By Claire Jubb, Community Development Director, Charlotte County Community Development

February 26, 2020

For the new year, the Board of County Commissioners made water quality a top priority to improve drinking water and water in the harbor, canals, and rivers. On Wednesday, Jan. 29, 2020, Charlotte County, Florida took its first step toward a One Water journey.

With two rivers, the Peace and the Myakka, emptying into Charlotte Harbor and fantastic weather and fishing, beaches, and a historic downtown area, Charlotte County is a piece of paradise. Improving the county’s water quality would preserve its beauty and the surrounding southwestern coast. The county has already started a septic to sewer conversion program but recognizes a need to do more than convert the thousands of properties still using septic tanks and the several programs that target water quality. The board has instructed a cross-departmental group of county staff to develop a water quality task force that will develop a strategy to improve the county’s water quality and preserve its beauty.

The task force decided on an integrated water resources approach modeled after One Water, a program developed by US Water Alliance. One Water manages finite water resources to meet community and ecosystem needs for sustainability, and the approach would help the county not only target water quality issues but protect the environment.Charlotte Co One Water.png

The task force held the first One Charlotte One Water Assembly, which joined partners, stakeholders, citizens, business owners, and other agency staff. Scott Berry, US Water Alliance Director of Policy and Governmental Affairs, started the day with a presentation on the one water concept and the US Water Alliance. Attendees learned how to be transformational leaders in Charlotte County’s one water journey and separated into four breakout groups. The groups provided a forum where everyone, whether a water professional, business leader or environment advocate, learned from each other and formed new connections.

Since the assembly met to set goals for preserving the county’s water quality and beauty, the meeting’s first breakout session discussed how success would look. Attendees discussed the meaning of water quality and how to monitor it and know when the assembly had met its water quality goal. When the attendees set an achievable goal, they could envision Charlotte County’s clearer rivers and drinking water within a workable time frame. They learned the county’s water needs and new methods after watching a video produced by Charlotte County, followed by a presentation from Florida Gulf Coast University (FGCU) about its new Water School and water management and education.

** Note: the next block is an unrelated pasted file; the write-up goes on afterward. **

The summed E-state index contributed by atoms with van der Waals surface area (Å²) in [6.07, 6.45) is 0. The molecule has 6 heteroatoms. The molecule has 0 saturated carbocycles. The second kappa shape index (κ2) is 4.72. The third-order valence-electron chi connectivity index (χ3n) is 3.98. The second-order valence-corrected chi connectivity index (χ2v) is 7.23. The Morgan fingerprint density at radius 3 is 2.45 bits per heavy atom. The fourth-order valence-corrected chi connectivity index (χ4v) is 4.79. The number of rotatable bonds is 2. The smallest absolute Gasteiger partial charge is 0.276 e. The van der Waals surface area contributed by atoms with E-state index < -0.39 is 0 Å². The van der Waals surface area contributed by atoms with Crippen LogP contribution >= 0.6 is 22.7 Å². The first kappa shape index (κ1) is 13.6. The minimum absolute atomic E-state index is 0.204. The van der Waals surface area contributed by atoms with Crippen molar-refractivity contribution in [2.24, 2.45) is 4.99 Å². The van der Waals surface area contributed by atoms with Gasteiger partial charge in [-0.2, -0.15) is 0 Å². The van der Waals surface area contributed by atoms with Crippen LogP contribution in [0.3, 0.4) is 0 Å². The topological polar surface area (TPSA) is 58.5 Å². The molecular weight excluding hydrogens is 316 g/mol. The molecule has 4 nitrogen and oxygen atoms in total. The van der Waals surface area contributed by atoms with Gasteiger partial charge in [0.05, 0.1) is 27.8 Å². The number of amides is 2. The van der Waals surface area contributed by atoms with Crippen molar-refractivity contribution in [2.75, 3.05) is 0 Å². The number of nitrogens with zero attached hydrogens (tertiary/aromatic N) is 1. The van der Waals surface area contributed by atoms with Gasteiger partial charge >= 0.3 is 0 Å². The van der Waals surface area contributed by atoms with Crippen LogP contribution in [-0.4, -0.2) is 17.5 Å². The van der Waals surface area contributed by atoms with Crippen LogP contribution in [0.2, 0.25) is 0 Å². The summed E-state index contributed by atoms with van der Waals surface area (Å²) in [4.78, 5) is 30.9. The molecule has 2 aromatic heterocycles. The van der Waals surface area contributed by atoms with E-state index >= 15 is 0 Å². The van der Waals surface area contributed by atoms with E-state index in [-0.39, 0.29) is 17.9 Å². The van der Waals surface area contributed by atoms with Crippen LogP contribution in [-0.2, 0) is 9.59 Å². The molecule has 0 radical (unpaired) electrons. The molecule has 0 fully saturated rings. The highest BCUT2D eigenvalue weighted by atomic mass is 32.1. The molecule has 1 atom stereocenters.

In the second breakout session, participants discussed what the county, and others, should do to improve water quality. They brainstormed how to test and monitor water quality and conduct improvement projects and support for water-based businesses, which include communication, education and outreach, restoration, technology and innovation, and legislation. Monitoring the water quality and conducting improvement projects would help the task force overcome obstacles, meet the county’s needs, and connect with the community. Each group conceived more than a hundred ideas and selected eight top priorities, which helped participants envision the county’s prioritized roadmap.

The final session invited the groups to determine how the county would move its goal forward and asked for a commitment to help. The attendees noted anyone absent from the discussion and exchanged views on easy-to-solve problems and how to resolve them at little cost.

The one water journey won’t be easy or quick, but with engaged partners and stakeholders, it will be successful. Through its initial steps, the One Charlotte One Water Assembly has already helped improve, protect, and preserve water quality and paradise in Charlotte County. Envisioning clear waters is no longer dreaming but a plan in action.